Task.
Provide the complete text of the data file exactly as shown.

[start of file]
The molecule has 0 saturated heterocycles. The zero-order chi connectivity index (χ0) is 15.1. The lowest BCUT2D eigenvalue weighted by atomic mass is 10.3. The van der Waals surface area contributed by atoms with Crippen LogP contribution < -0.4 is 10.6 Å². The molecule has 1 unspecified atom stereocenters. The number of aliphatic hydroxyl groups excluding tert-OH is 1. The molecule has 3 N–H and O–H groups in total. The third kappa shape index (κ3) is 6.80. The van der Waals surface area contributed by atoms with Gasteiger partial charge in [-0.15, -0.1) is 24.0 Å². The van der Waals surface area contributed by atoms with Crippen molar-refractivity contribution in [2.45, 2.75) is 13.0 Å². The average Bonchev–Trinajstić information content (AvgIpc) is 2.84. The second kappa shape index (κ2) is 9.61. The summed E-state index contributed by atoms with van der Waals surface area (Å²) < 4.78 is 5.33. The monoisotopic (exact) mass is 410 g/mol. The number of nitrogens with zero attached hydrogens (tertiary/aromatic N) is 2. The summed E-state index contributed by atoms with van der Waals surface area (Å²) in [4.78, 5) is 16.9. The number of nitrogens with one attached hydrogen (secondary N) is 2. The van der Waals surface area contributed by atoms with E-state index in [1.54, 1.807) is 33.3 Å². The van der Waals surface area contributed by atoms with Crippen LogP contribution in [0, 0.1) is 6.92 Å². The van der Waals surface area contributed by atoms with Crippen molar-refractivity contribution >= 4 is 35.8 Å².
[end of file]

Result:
The molecule has 0 saturated heterocycles. The zero-order chi connectivity index (χ0) is 15.1. The lowest BCUT2D eigenvalue weighted by atomic mass is 10.3. The van der Waals surface area contributed by atoms with Crippen LogP contribution < -0.4 is 10.6 Å². The molecule has 1 unspecified atom stereocenters. The number of aliphatic hydroxyl groups excluding tert-OH is 1. The molecule has 3 N–H and O–H groups in total. The third kappa shape index (κ3) is 6.80. The van der Waals surface area contributed by atoms with Gasteiger partial charge in [-0.15, -0.1) is 24.0 Å². The van der Waals surface area contributed by atoms with Crippen molar-refractivity contribution in [2.45, 2.75) is 13.0 Å². The average Bonchev–Trinajstić information content (AvgIpc) is 2.84. The second kappa shape index (κ2) is 9.61. The summed E-state index contributed by atoms with van der Waals surface area (Å²) < 4.78 is 5.33. The monoisotopic (exact) mass is 410 g/mol. The number of nitrogens with zero attached hydrogens (tertiary/aromatic N) is 2. The summed E-state index contributed by atoms with van der Waals surface area (Å²) in [4.78, 5) is 16.9. The number of nitrogens with one attached hydrogen (secondary N) is 2. The van der Waals surface area contributed by atoms with E-state index in [1.54, 1.807) is 33.3 Å². The van der Waals surface area contributed by atoms with Crippen LogP contribution in [0, 0.1) is 6.92 Å². The van der Waals surface area contributed by atoms with Crippen molar-refractivity contribution >= 4 is 35.8 Å².